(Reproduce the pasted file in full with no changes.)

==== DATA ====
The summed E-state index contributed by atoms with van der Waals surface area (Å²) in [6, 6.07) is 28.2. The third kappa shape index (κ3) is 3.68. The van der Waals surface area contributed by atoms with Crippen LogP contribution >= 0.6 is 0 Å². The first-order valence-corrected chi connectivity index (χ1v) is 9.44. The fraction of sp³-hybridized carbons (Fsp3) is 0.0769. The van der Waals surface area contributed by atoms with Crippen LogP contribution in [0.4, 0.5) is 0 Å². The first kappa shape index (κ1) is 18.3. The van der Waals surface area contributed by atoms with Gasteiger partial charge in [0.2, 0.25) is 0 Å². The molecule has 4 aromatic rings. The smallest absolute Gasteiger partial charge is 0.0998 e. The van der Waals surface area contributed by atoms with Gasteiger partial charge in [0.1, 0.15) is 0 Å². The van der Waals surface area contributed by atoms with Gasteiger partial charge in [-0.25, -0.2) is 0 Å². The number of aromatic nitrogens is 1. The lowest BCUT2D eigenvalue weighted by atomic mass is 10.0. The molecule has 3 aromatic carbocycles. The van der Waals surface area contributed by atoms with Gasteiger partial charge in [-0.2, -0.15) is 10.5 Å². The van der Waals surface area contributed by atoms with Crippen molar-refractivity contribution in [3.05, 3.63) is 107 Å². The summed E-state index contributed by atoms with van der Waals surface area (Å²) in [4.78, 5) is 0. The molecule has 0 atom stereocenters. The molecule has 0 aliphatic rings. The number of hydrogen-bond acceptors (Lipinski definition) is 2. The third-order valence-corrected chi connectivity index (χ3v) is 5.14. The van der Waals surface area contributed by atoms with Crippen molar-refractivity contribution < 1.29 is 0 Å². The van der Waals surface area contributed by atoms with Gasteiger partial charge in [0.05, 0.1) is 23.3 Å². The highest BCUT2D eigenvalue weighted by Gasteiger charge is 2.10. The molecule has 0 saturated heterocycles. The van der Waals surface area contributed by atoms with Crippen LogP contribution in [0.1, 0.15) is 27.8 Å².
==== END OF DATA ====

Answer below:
The summed E-state index contributed by atoms with van der Waals surface area (Å²) in [6, 6.07) is 28.2. The third kappa shape index (κ3) is 3.68. The van der Waals surface area contributed by atoms with Crippen LogP contribution >= 0.6 is 0 Å². The first-order valence-corrected chi connectivity index (χ1v) is 9.44. The fraction of sp³-hybridized carbons (Fsp3) is 0.0769. The van der Waals surface area contributed by atoms with Crippen LogP contribution in [0.4, 0.5) is 0 Å². The first kappa shape index (κ1) is 18.3. The van der Waals surface area contributed by atoms with Gasteiger partial charge in [0.2, 0.25) is 0 Å². The molecule has 4 aromatic rings. The smallest absolute Gasteiger partial charge is 0.0998 e. The van der Waals surface area contributed by atoms with Gasteiger partial charge in [0.1, 0.15) is 0 Å². The van der Waals surface area contributed by atoms with Gasteiger partial charge in [-0.25, -0.2) is 0 Å². The number of aromatic nitrogens is 1. The lowest BCUT2D eigenvalue weighted by atomic mass is 10.0. The molecule has 3 aromatic carbocycles. The van der Waals surface area contributed by atoms with Gasteiger partial charge in [-0.2, -0.15) is 10.5 Å². The van der Waals surface area contributed by atoms with Crippen molar-refractivity contribution in [3.05, 3.63) is 107 Å². The summed E-state index contributed by atoms with van der Waals surface area (Å²) in [4.78, 5) is 0. The molecule has 0 atom stereocenters. The molecule has 0 aliphatic rings. The number of hydrogen-bond acceptors (Lipinski definition) is 2. The third-order valence-corrected chi connectivity index (χ3v) is 5.14. The van der Waals surface area contributed by atoms with Crippen molar-refractivity contribution < 1.29 is 0 Å². The van der Waals surface area contributed by atoms with Gasteiger partial charge in [0.05, 0.1) is 23.3 Å². The highest BCUT2D eigenvalue weighted by Gasteiger charge is 2.10. The molecule has 0 saturated heterocycles. The van der Waals surface area contributed by atoms with Crippen LogP contribution in [0.1, 0.15) is 27.8 Å².